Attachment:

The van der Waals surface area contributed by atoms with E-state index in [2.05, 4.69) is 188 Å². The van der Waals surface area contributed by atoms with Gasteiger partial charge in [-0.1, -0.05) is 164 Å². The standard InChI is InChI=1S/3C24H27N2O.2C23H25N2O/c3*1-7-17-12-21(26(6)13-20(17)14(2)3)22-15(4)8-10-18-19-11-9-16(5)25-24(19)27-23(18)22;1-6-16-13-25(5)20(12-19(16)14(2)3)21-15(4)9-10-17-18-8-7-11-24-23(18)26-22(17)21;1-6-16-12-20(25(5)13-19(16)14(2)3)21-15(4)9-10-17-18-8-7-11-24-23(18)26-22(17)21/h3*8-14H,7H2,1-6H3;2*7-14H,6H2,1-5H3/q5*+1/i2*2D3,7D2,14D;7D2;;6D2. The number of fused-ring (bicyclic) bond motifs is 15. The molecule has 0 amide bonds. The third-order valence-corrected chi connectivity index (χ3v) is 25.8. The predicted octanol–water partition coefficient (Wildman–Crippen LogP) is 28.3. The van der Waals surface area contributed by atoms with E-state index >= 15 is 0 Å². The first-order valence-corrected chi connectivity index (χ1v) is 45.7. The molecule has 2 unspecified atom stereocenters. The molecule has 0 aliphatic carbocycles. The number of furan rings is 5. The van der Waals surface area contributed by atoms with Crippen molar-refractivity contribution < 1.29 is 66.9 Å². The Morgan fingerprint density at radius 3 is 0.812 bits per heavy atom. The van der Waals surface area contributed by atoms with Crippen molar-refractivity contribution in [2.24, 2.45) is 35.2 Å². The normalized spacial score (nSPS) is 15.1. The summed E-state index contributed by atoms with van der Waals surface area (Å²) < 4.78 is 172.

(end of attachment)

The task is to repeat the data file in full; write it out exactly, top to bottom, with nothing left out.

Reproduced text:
The van der Waals surface area contributed by atoms with E-state index in [2.05, 4.69) is 188 Å². The van der Waals surface area contributed by atoms with Gasteiger partial charge in [-0.1, -0.05) is 164 Å². The standard InChI is InChI=1S/3C24H27N2O.2C23H25N2O/c3*1-7-17-12-21(26(6)13-20(17)14(2)3)22-15(4)8-10-18-19-11-9-16(5)25-24(19)27-23(18)22;1-6-16-13-25(5)20(12-19(16)14(2)3)21-15(4)9-10-17-18-8-7-11-24-23(18)26-22(17)21;1-6-16-12-20(25(5)13-19(16)14(2)3)21-15(4)9-10-17-18-8-7-11-24-23(18)26-22(17)21/h3*8-14H,7H2,1-6H3;2*7-14H,6H2,1-5H3/q5*+1/i2*2D3,7D2,14D;7D2;;6D2. The number of fused-ring (bicyclic) bond motifs is 15. The molecule has 0 amide bonds. The third-order valence-corrected chi connectivity index (χ3v) is 25.8. The predicted octanol–water partition coefficient (Wildman–Crippen LogP) is 28.3. The van der Waals surface area contributed by atoms with E-state index >= 15 is 0 Å². The first-order valence-corrected chi connectivity index (χ1v) is 45.7. The molecule has 2 unspecified atom stereocenters. The molecule has 0 aliphatic carbocycles. The number of furan rings is 5. The van der Waals surface area contributed by atoms with Crippen molar-refractivity contribution < 1.29 is 66.9 Å². The Morgan fingerprint density at radius 3 is 0.812 bits per heavy atom. The van der Waals surface area contributed by atoms with Crippen molar-refractivity contribution in [2.24, 2.45) is 35.2 Å². The normalized spacial score (nSPS) is 15.1. The summed E-state index contributed by atoms with van der Waals surface area (Å²) < 4.78 is 172.